iconimg Wednesday, July 08, 2015

Utpal Parashar, Hindustan Times
Kathmandu, August 18, 2010
Tuesday evening was an ‘unusual’ day in office for Mukti Neupane, a 58-year old Hindu priest in Nepal’s capital. One he won’t forget in a long while. Having conducted hundreds of weddings in a career spanning nearly four decades, Neupane was “apprehensive” and “shocked” when he was asked to officiate a gay wedding.

The ceremony billed as Nepal’s first Indian gay wedding took place at small temple in the heart of Kathmandu.

“I am a bit confused whether to worry about such a union or make merry. But it’s a sign of the times and people should take it positively,” Neupane later told the small gathering at the ceremony. 

Amidst chanting of mantras, Asif Khan, 30, a Muslim from Ahmedabad exchanged rings with longtime Hindu partner Sanjiv Sha, 42, a UK citizen of Indian origin (names changed).

Sensing that the priest might be unwilling to conduct a Hindu wedding as per rituals, the organizers had asked Neupane to preside over a short ceremony lasting five-ten minutes.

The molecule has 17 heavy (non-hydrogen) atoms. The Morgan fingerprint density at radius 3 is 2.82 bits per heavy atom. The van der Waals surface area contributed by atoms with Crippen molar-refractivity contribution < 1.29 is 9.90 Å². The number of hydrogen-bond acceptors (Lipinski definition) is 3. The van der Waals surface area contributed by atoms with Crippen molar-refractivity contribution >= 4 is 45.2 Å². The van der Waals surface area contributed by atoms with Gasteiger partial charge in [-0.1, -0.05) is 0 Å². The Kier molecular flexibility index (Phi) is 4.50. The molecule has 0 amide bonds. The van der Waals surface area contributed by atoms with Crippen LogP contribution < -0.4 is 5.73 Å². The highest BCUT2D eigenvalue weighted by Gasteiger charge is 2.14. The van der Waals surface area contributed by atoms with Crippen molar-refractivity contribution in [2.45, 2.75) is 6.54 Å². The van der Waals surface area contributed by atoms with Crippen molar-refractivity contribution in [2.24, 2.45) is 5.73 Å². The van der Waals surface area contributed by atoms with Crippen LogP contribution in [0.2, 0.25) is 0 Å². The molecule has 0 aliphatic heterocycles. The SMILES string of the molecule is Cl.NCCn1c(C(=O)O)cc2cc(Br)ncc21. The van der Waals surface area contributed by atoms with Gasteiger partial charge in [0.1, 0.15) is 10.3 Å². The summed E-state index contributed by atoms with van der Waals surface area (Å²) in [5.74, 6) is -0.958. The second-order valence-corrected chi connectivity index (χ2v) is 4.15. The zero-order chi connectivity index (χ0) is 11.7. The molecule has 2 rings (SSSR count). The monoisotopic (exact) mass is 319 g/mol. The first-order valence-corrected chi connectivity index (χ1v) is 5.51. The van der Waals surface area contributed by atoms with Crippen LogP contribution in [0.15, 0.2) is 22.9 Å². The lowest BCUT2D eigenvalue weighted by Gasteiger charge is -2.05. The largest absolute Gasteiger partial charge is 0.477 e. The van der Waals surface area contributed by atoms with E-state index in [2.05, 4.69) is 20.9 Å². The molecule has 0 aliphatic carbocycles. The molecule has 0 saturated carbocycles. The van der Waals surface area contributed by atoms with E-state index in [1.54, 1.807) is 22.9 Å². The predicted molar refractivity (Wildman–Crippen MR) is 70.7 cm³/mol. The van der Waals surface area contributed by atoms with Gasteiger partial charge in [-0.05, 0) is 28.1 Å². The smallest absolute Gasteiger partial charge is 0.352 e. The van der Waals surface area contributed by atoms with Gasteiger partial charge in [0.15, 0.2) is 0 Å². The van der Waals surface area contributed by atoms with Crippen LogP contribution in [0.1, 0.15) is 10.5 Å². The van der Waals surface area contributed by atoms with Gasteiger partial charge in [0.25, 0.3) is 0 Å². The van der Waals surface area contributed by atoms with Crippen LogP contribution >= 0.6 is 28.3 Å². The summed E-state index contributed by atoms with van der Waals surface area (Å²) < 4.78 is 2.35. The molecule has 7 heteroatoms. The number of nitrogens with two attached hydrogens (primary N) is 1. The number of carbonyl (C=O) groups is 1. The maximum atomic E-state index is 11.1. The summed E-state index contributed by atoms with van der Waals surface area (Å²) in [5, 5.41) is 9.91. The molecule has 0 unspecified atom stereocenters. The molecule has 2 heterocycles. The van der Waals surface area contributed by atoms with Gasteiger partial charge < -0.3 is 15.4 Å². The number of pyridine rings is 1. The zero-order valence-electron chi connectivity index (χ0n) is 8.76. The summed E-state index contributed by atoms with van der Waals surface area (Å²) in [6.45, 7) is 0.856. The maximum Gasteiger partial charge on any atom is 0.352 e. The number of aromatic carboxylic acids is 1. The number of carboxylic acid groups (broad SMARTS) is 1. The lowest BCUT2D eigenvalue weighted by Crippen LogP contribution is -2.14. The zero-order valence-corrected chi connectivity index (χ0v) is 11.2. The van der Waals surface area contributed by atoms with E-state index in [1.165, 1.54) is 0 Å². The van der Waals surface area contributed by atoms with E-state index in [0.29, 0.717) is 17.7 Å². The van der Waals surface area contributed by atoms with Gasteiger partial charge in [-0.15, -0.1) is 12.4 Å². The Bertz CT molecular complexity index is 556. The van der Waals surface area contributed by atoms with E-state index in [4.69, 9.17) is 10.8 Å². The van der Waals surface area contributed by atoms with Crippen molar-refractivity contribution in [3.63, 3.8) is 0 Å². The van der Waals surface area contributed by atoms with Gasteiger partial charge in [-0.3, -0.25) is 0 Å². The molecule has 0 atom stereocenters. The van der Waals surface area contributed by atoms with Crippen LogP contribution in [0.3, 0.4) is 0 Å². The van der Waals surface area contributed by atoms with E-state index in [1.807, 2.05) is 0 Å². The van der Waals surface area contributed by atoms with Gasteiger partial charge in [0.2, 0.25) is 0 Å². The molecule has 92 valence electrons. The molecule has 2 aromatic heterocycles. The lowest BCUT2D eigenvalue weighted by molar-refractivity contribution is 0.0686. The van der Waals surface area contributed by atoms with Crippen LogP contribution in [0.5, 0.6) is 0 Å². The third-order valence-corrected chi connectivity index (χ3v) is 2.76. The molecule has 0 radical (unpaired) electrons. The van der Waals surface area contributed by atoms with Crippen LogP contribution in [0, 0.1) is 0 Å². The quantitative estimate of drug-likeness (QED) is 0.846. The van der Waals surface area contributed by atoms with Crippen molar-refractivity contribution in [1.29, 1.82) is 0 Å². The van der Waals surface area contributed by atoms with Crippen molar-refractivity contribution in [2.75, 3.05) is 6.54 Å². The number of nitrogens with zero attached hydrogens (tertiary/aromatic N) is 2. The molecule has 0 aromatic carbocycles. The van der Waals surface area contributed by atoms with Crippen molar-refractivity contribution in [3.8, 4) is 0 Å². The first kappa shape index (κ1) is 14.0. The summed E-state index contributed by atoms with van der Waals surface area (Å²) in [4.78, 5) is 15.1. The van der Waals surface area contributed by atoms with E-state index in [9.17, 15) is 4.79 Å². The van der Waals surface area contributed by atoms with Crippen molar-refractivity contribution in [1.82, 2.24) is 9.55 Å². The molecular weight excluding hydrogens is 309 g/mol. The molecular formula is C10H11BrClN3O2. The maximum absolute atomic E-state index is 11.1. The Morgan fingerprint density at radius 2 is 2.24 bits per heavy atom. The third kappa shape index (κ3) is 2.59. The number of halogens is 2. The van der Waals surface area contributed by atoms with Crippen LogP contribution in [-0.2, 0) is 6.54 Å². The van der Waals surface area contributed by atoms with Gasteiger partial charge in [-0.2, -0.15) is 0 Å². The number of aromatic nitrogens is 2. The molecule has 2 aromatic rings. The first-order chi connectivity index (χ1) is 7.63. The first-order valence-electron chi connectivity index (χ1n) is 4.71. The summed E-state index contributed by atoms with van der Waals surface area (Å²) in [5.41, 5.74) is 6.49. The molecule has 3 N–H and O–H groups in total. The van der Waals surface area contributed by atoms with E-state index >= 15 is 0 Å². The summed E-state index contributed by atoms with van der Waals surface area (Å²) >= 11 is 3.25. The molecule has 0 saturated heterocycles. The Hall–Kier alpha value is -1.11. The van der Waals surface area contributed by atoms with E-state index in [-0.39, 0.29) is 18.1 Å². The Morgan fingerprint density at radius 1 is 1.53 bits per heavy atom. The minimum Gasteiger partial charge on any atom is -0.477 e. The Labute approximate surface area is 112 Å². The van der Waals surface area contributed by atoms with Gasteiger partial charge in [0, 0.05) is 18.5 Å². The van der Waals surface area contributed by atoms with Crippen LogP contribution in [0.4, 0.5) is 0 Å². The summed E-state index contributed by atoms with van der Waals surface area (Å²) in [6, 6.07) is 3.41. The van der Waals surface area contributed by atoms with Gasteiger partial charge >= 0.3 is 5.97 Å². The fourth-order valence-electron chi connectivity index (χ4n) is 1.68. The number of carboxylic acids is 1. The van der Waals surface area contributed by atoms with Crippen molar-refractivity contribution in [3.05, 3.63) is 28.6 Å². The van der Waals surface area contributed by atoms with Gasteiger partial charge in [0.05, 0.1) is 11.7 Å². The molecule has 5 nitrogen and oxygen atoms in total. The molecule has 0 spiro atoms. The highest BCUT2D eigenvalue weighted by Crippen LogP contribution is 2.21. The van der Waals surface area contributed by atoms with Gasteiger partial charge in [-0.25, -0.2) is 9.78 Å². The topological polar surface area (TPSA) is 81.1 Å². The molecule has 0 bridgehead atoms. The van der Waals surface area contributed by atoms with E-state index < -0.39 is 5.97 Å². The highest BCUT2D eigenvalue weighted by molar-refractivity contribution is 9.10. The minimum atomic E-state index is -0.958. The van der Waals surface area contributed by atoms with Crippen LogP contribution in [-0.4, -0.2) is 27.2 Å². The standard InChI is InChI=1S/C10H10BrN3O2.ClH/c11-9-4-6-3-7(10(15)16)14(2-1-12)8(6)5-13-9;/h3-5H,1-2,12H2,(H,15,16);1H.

But the daura-suruwal (traditional Nepali dress) clad priest insisted that since it was a wedding all the rituals would have to be followed.

“He was apprehensive at first. But later agreed to conduct a proper ceremony that lasted over 30 minutes,” said Sunil Babu Pant, Nepal’s first openly gay lawmaker and founder of Blue Diamond Society, organizers of the event.

Neupane’s task of conducting the wedding was also difficult as Sha is a Hindu and his partner Asif, a Muslim.

“This is a wedding of a gay couple. But since the partners belong to different religions, it can also be seen as Miteri ritual tying two persons to a lifelong bond,” said Neupane.

Miteri is a centuries old form of fictive kinship witnessed in Nepal that serves to promote social interaction between various castes and religions in a complex hierarchical social order.